Tuesday, October 27, 2015

Moscow Patriarchate Becoming ‘Extremist Organization of a Fascist Type,’ Mitrokhin Says

Paul Goble

            Staunton, October 27 – Three decisions by the Holy Synod of the Russian Orthodox Church of the Moscow Patriarchate last week clearly indicate “the further transformation of the leadership of the church into a rightwing organization of a fascist type,” according to Nikolay Mitrokhin, a longtime analyst of Orthodoxy in Russia.

            The first of these was the elevation of Archimandrite Tikhon (Shevkunov), Putin’s advisor, to the rank of bishop; the second, the formation of a joint commission with the Bulgarian Church to seek canonization of a man notorious for his nationalist views; and the third a call for a campaign against neo-paganism (grani.ru/opinion/mitrokhin/m.245335.html).

            The elevation of Shevkunov, Mitrokhin says, allows him to “shift from the church’s ‘officers’ into its ‘generals’” and opens the way for him to pursue an even greater church career, possibly even to the point of succeeding Kirill as patriarch. At the very least, it indicates that Kirill’s position is not as unchallenged as it was.

            The decision to work with the Bulgarian Orthodox Church toward the canonization of Archbishop Serafirm (Sobolev), one taken at Kirill’s personal insistence, is more instructive. Serafim in the 1930s was an opponent of any ecumenical contacts and also cooperated with Nazi groups. His works will now become more widely available and influential.

            And the decision to pursue a campaign against neo-paganism is simultaneously an indication of the Patriarchate’s failure to find points of cooperation with “’socially close’ categories” of young people such as football fans and other sports fanatics and a desire to find a way to rein them in for the service of the Patriarchate.

            But all three of these decisions, Mitrokhin argues, must be seen in the context of the problems that the Church has created for itself among patriotically inclined rightwing radicals by its comments on Ukraine and represent an effort by some in the hierarchy to reach out to those who had been alienated as a result.

            More important still, the religious affairs analyst says, these decisions are clear “signs of the increasing tendency to adopt fascist positions by the leadership of the church, with that being understood in this case as something which “describes the process of indoctrinating the subject of the public space with a definite complex of ideas and practices.”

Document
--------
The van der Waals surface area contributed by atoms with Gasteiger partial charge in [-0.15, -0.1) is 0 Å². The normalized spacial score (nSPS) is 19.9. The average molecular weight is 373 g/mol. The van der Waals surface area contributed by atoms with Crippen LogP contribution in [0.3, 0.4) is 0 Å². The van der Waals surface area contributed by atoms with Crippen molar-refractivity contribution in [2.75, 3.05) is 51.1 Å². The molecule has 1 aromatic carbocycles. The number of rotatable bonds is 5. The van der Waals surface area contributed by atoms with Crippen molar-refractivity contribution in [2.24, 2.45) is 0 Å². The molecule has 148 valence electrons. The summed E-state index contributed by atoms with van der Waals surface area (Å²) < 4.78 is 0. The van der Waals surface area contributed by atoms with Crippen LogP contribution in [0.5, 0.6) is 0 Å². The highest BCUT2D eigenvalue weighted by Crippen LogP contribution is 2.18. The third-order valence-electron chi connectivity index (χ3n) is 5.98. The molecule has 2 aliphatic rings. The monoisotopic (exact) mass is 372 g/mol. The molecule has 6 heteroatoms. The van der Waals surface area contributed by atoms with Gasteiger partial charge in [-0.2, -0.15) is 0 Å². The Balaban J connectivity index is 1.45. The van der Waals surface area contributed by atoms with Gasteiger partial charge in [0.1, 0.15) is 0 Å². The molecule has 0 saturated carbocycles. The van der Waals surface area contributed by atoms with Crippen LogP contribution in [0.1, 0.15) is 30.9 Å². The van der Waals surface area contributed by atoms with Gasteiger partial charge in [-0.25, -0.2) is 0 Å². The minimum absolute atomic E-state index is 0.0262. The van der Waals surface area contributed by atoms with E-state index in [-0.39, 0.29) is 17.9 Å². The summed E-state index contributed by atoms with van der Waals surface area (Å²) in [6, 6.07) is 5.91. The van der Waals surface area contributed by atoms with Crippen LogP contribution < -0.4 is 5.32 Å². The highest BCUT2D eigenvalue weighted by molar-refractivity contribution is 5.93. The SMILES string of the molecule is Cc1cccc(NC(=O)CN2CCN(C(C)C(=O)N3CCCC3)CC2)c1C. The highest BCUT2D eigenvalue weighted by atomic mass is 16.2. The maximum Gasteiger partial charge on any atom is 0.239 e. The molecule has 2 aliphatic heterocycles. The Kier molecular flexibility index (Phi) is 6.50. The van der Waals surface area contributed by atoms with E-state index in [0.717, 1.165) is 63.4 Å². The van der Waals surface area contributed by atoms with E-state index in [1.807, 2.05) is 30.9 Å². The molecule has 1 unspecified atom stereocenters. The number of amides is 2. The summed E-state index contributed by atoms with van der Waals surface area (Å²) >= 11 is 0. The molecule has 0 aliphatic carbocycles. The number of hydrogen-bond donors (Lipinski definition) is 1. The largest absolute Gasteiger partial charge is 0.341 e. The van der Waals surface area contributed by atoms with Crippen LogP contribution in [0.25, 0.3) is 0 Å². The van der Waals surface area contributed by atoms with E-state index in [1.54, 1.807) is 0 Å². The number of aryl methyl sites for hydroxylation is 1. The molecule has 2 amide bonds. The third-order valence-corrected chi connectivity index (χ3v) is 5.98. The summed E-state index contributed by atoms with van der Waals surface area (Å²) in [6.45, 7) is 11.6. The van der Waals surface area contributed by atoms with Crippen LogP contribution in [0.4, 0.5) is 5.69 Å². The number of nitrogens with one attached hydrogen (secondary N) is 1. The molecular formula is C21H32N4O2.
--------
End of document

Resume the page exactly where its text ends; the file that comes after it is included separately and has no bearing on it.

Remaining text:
Because it was under the control of the communists for so long, he continues, “the Russian Orthodo church in its ideological development was frozen for seven decades and is now passing through those very same stages through which the major Christian churches of Europe passed during the 20th century.”

            If under Aleksii II, “mystical black hundreds ideas” were dominant, now under Kirill, the church has passed “into the stage of the modern fascist experiments characteristic of Europe in the 1920s and 1930s” and that was especially marked in the émigré Russian Orthodox Church of that time.

            This would be truly worrisome if the entire church as opposed to the hierarchy were infected by this, but in large measure, Mitrokhin says, “there are more generals in this army than there are soldiers.” And it is even possible that the organizational innovations that the hierarchy has made in an effort to promote its ideas will have exactly the opposite effect and open the way to the further transformation of Russian Orthodoxy in a more positive direction.

            The real needs of the laity and the lower clergy are very different than those of this group of hierarchs, the analyst continues, and to the extent that they can become more important, there is likely to be for the Russian Orthodox Church its very “own ‘Vatican 2” and even “a post-GULAG theology.” If so, the church will modernize and so too will Russia.

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